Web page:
Qigong embodies the Taoist idea: “I am in the Universe. The Universe is in me.” Because illness can be isolating, qigong helps to relax any sense of separation by connecting us to the universal life force. When our bodies are chronically uncomfortable we tend to disconnect from them. Qigong invites us to connect our breath, feelings and body sensations. The more embodied and grounded we are, the more we can receive qi from the earth, and the more open and relaxed we are, the more we can receive the cosmic qi all around us.
Mind moves Qi.
“First in the mind, then in the body.”
The Taiji classics say, “First in the mind, then in the body.” Qi can be directed by intention and willpower. Even on my most brain-fogged days when exercise is impossible, I can still practice breathing into my navel area. This “dantian” is our qi storehouse, and focusing on it can help build our qi reserves. Plus it’s a good way to calm the mind as it encourages energy to flow downwards out of our heads.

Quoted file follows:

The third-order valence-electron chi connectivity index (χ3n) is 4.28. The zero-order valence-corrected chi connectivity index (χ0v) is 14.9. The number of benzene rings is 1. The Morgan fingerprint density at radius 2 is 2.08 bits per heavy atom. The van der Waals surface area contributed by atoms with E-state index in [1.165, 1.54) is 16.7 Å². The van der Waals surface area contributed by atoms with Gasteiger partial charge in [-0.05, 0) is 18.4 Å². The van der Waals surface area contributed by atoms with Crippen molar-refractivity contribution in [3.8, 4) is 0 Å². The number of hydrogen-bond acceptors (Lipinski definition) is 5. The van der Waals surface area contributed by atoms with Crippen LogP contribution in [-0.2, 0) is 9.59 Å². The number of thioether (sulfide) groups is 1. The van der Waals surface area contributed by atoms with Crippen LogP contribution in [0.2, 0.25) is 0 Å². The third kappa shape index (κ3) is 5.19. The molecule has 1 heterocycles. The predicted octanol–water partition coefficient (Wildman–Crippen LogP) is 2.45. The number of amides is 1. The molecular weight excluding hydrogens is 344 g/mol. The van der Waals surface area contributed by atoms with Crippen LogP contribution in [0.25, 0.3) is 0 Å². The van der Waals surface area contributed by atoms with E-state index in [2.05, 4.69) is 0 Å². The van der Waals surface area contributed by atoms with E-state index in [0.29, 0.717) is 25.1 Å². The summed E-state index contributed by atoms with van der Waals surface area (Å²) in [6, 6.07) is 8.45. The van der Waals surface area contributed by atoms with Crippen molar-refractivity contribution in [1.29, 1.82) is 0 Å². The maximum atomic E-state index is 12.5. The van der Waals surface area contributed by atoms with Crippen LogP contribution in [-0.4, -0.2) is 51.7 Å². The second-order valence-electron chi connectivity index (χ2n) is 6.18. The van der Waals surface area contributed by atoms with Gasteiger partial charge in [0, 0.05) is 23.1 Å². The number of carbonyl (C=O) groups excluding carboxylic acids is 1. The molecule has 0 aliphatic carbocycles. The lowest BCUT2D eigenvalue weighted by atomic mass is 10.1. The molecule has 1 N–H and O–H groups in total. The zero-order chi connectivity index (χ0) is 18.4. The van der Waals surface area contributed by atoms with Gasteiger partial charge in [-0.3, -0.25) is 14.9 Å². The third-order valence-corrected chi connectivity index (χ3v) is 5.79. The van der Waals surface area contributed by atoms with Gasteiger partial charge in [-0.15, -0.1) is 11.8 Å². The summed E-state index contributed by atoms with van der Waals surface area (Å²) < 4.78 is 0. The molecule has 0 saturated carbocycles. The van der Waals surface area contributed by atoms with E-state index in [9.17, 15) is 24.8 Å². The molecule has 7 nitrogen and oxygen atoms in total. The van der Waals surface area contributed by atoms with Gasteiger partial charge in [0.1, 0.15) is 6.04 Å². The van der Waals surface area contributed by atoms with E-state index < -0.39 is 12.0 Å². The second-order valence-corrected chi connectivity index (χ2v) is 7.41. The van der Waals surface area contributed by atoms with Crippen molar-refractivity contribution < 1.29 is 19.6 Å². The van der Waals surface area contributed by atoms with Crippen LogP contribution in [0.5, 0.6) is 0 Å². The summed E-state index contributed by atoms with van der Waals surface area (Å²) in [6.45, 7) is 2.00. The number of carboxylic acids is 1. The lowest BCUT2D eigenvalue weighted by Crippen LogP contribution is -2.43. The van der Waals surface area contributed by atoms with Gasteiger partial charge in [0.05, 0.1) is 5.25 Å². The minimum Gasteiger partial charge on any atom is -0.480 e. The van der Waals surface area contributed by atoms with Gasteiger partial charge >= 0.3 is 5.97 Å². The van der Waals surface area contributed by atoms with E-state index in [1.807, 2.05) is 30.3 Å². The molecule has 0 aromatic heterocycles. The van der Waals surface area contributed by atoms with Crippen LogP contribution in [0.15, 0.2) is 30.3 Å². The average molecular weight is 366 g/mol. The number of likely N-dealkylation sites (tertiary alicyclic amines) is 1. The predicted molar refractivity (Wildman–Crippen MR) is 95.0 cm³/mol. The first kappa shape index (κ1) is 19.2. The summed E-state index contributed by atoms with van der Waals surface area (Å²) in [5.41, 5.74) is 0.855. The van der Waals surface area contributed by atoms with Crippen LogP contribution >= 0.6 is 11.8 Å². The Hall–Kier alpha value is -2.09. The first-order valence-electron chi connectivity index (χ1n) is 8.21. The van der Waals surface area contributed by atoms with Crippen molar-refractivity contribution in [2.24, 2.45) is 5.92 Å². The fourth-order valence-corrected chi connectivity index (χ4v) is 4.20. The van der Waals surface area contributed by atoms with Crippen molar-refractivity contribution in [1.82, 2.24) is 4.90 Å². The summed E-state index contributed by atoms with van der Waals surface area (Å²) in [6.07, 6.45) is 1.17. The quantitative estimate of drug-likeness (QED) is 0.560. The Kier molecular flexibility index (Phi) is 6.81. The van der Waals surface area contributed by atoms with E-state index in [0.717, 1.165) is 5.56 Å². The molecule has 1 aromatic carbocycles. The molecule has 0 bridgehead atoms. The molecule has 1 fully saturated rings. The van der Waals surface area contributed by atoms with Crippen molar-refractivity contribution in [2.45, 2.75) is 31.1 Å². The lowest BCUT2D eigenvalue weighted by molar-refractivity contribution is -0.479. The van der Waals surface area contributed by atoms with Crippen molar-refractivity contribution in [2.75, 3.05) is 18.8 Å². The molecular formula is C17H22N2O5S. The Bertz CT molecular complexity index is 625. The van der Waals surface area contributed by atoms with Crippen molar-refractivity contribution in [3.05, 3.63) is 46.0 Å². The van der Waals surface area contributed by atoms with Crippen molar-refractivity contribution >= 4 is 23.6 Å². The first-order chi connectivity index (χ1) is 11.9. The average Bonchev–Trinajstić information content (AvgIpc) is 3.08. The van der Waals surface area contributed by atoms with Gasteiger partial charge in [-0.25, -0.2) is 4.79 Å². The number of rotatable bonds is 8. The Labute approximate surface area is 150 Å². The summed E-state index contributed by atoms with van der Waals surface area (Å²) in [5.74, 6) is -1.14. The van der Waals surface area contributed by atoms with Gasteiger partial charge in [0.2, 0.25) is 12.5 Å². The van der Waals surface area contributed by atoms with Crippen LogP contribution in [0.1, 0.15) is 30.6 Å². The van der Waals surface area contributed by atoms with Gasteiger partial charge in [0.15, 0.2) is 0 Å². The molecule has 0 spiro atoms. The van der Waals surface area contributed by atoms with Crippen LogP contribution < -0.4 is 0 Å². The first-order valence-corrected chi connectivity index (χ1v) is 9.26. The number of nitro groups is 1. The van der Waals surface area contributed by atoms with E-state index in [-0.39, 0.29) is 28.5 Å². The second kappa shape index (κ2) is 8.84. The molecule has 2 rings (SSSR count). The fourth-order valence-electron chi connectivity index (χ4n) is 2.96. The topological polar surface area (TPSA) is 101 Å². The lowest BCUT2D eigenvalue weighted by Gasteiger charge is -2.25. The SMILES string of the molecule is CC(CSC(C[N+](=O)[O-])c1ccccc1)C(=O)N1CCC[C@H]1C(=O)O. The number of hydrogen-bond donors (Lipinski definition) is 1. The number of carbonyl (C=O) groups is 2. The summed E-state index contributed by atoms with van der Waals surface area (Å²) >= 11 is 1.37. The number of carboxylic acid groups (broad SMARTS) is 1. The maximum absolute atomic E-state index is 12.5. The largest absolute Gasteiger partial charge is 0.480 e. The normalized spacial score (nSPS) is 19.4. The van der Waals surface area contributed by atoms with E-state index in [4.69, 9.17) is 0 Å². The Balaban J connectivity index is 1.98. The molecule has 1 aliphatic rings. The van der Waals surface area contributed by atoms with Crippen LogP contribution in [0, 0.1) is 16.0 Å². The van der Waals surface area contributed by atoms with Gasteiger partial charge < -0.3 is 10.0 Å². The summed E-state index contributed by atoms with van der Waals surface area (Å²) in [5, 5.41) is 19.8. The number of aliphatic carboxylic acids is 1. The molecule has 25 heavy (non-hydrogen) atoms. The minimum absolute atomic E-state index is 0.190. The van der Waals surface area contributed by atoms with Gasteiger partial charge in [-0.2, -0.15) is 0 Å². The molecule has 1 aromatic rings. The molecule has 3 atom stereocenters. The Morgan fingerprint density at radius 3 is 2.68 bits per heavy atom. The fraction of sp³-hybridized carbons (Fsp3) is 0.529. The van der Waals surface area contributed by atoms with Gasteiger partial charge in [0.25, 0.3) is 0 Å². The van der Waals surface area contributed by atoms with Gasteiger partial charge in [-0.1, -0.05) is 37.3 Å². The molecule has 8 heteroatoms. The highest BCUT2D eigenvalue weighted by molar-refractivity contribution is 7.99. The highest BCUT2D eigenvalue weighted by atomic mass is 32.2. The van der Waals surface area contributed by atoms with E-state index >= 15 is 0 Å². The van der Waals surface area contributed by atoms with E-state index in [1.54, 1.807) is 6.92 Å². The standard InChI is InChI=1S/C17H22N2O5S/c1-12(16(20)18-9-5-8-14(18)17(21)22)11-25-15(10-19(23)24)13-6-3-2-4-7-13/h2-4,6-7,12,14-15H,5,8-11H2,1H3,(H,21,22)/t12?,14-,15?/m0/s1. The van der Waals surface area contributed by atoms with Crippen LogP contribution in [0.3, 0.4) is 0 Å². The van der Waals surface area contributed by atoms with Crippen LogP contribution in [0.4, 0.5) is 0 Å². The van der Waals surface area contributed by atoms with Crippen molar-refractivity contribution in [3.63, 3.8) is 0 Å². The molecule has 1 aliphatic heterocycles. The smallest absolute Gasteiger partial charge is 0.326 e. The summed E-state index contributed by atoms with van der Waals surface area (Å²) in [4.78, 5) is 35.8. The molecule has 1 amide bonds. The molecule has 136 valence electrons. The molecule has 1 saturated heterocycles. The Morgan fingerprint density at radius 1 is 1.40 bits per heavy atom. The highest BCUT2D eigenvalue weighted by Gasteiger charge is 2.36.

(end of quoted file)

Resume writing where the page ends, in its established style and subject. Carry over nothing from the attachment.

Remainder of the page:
Because energy follows attention, we can use our minds to clear blocked pathways, increase energy flow to specific areas and nourish ourselves physically and emotionally.
Balancing Yin and Yang
The yin/yang symbol represents the transformational processes of life. All things contain their opposite and life is a continual flow between these forces. The practice of qigong helps us to be both strong and soft, expanded and grounded, active and receptive. By opening the crown of the head to ‘Heaven’ (the cosmic qi field, or spirit) and rooting the feet in ‘Earth’ (form, matter), we are balancing and stabilizing the opposites within ourselves.